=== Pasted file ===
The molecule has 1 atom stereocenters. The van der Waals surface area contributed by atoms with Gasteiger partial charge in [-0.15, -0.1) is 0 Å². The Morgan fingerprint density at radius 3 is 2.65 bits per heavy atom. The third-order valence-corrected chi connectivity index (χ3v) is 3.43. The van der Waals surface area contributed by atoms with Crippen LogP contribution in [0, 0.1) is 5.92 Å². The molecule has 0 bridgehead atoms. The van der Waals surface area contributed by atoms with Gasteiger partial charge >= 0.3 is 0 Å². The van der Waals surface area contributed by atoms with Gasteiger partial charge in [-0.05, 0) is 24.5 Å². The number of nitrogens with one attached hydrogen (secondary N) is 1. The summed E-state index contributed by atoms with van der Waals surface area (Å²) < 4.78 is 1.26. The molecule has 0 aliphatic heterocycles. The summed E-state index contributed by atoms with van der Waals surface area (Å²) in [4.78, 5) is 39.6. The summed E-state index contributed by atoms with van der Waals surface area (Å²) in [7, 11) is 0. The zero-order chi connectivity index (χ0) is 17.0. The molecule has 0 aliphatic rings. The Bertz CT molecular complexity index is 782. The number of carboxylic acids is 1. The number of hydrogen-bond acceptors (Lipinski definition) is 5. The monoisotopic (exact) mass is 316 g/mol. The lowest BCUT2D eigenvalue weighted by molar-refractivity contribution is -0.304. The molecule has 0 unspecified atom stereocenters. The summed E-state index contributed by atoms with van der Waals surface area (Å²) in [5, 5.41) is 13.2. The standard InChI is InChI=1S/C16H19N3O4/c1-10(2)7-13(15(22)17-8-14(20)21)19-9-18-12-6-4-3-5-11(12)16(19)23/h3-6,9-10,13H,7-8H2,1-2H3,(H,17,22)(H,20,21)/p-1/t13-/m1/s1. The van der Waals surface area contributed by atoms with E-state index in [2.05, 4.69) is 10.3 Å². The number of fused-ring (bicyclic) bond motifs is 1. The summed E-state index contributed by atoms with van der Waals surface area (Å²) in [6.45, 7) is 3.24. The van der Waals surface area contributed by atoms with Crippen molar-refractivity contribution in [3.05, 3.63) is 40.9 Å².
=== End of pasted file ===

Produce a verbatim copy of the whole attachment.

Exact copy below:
The molecule has 1 atom stereocenters. The van der Waals surface area contributed by atoms with Gasteiger partial charge in [-0.15, -0.1) is 0 Å². The Morgan fingerprint density at radius 3 is 2.65 bits per heavy atom. The third-order valence-corrected chi connectivity index (χ3v) is 3.43. The van der Waals surface area contributed by atoms with Crippen LogP contribution in [0, 0.1) is 5.92 Å². The molecule has 0 bridgehead atoms. The van der Waals surface area contributed by atoms with Gasteiger partial charge >= 0.3 is 0 Å². The van der Waals surface area contributed by atoms with Gasteiger partial charge in [-0.05, 0) is 24.5 Å². The number of nitrogens with one attached hydrogen (secondary N) is 1. The summed E-state index contributed by atoms with van der Waals surface area (Å²) < 4.78 is 1.26. The molecule has 0 aliphatic heterocycles. The summed E-state index contributed by atoms with van der Waals surface area (Å²) in [4.78, 5) is 39.6. The summed E-state index contributed by atoms with van der Waals surface area (Å²) in [7, 11) is 0. The zero-order chi connectivity index (χ0) is 17.0. The molecule has 0 aliphatic rings. The Bertz CT molecular complexity index is 782. The number of carboxylic acids is 1. The number of hydrogen-bond acceptors (Lipinski definition) is 5. The monoisotopic (exact) mass is 316 g/mol. The lowest BCUT2D eigenvalue weighted by molar-refractivity contribution is -0.304. The molecule has 0 unspecified atom stereocenters. The summed E-state index contributed by atoms with van der Waals surface area (Å²) in [5, 5.41) is 13.2. The standard InChI is InChI=1S/C16H19N3O4/c1-10(2)7-13(15(22)17-8-14(20)21)19-9-18-12-6-4-3-5-11(12)16(19)23/h3-6,9-10,13H,7-8H2,1-2H3,(H,17,22)(H,20,21)/p-1/t13-/m1/s1. The van der Waals surface area contributed by atoms with E-state index in [2.05, 4.69) is 10.3 Å². The number of fused-ring (bicyclic) bond motifs is 1. The summed E-state index contributed by atoms with van der Waals surface area (Å²) in [6.45, 7) is 3.24. The van der Waals surface area contributed by atoms with Crippen molar-refractivity contribution in [3.05, 3.63) is 40.9 Å².